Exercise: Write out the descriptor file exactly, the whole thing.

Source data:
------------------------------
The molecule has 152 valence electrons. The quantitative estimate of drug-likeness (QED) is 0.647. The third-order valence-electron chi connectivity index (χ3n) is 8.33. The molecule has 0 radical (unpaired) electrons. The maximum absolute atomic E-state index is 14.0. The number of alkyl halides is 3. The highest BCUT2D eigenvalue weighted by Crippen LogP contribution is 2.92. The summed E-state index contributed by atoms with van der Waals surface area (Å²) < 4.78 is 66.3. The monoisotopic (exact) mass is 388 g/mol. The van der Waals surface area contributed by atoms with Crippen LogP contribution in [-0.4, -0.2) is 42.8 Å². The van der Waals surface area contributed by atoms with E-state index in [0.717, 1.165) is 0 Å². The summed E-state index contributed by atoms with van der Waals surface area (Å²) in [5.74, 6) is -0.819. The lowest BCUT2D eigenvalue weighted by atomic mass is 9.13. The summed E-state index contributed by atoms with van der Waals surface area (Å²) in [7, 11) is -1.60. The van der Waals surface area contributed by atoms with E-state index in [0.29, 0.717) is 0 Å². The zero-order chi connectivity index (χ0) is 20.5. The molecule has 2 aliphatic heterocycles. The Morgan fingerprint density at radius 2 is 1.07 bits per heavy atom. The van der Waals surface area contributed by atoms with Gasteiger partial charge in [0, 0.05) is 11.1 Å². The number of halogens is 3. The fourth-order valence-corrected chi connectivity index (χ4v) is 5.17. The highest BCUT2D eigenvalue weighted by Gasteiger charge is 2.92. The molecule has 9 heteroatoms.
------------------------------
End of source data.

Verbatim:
The molecule has 152 valence electrons. The quantitative estimate of drug-likeness (QED) is 0.647. The third-order valence-electron chi connectivity index (χ3n) is 8.33. The molecule has 0 radical (unpaired) electrons. The maximum absolute atomic E-state index is 14.0. The number of alkyl halides is 3. The highest BCUT2D eigenvalue weighted by Crippen LogP contribution is 2.92. The summed E-state index contributed by atoms with van der Waals surface area (Å²) < 4.78 is 66.3. The monoisotopic (exact) mass is 388 g/mol. The van der Waals surface area contributed by atoms with Crippen LogP contribution in [-0.4, -0.2) is 42.8 Å². The van der Waals surface area contributed by atoms with E-state index in [0.717, 1.165) is 0 Å². The summed E-state index contributed by atoms with van der Waals surface area (Å²) in [5.74, 6) is -0.819. The lowest BCUT2D eigenvalue weighted by atomic mass is 9.13. The summed E-state index contributed by atoms with van der Waals surface area (Å²) in [7, 11) is -1.60. The van der Waals surface area contributed by atoms with E-state index in [0.29, 0.717) is 0 Å². The zero-order chi connectivity index (χ0) is 20.5. The molecule has 2 aliphatic heterocycles. The Morgan fingerprint density at radius 2 is 1.07 bits per heavy atom. The van der Waals surface area contributed by atoms with Gasteiger partial charge in [0, 0.05) is 11.1 Å². The number of halogens is 3. The fourth-order valence-corrected chi connectivity index (χ4v) is 5.17. The highest BCUT2D eigenvalue weighted by Gasteiger charge is 2.92. The molecule has 9 heteroatoms.